V[O.sub.2] (ml x [kg.sup.-1] x [min.sup.-1])          76.6
HR (bpm)                                              184
[V.sub.E] (l x [min.sup.-1])                          185
RER                                                   0.95

Data determined form Mountain Bike Competition (COMP): All Subjects
(n=24)

Variables                                         Section 2
                                                (Nearly Flat)

Power output (W)                               175 (32.9) (ac)
Power output (W x [kg.sup.-1])                 2.52 (.43) (ac)
Cadence (rev x [min.sup.-1])                     74 (7) (ac)
V[O.sub.2] (ml x [kg.sup.-1] x [min.sup.-1])   55.9 (7.3) (ac)
HR (bpm)                                          170 (13)c
[V.sub.E] (l x [min.sup.-1])                   115 (22.7) (ac)
RER                                            . 88 (.04) (ac)

Data determined from Mountain Bike Competition (COMP): High
Performance Athlete (HPA)

Variables                                         Section 2
                                                (Nearly Flat)

Power output (W)                                     259
Power output (W x [kg.sup.-1])                      3.45
Cadence (rev x [min.sup.-1])                         97
V[O.sub.2] (ml x [kg.sup.-1] x [min.sup.-1])        69.7
HR (bpm)                                             185
[V.sub.E] (l x [min.sup.-1])                         185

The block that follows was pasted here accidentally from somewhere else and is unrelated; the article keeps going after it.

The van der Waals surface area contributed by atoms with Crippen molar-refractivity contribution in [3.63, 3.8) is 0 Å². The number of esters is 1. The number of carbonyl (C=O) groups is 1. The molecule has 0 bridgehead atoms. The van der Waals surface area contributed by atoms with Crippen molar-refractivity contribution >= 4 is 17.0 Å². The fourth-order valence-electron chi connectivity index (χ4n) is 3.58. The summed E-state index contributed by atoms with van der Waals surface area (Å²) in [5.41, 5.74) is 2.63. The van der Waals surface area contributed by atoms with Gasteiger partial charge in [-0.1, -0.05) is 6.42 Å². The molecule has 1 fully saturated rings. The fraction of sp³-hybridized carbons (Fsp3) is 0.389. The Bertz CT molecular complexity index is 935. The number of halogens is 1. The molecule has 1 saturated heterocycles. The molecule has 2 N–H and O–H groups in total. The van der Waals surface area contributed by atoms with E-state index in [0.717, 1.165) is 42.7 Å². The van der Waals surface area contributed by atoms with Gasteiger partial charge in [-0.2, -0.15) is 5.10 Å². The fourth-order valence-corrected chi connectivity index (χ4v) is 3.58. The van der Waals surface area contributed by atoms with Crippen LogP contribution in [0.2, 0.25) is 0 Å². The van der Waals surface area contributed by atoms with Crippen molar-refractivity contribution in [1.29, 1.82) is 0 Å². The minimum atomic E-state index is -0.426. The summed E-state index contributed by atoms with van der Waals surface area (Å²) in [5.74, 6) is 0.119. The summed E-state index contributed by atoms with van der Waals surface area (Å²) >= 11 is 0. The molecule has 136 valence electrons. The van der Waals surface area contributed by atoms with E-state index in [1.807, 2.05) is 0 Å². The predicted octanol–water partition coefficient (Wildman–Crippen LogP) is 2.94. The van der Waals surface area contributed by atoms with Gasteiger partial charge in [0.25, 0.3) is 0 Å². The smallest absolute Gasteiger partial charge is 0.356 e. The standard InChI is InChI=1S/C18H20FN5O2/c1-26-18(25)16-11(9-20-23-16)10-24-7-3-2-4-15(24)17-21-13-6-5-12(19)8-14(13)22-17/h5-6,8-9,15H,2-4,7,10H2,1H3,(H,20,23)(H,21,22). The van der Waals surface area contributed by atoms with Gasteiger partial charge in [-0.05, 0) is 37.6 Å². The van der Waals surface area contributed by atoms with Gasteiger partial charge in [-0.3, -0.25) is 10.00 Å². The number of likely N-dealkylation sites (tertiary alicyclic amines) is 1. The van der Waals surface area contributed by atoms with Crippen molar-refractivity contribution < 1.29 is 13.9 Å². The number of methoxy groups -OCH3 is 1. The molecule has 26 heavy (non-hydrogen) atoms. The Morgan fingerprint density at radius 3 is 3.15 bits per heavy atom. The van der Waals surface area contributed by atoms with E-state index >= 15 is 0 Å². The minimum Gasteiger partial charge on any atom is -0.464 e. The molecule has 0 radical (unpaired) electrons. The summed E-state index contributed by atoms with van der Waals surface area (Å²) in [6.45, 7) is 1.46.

RER                                                 0.93

Data determined form Mountain Bike Competition (COMP): All Subjects
(n=24)

Variables                                         Section 3
                                                 (Downhill)

Power output (W)                                101 (26) (bc)
Power output (W x [kg.sup.-1])                 1.44 (.35) (bc)
Cadence (rev x [min.sup.-1])                    54 (12) (bc)
V[O.sub.2] (ml x [kg.sup.-1] x [min.sup.-1])   45.6 (6.0) (bc)
HR (bpm)                                        159 (14) (bc)
[V.sub.E] (l x [min.sup.-1])                    91 (17) (bc)
RER                                            .86 (.65) (bc)

Data determined from Mountain Bike Competition (COMP): High
Performance Athlete (HPA)

Variables                                         Section 3
                                                 (Downhill)

Power output (W)                                     149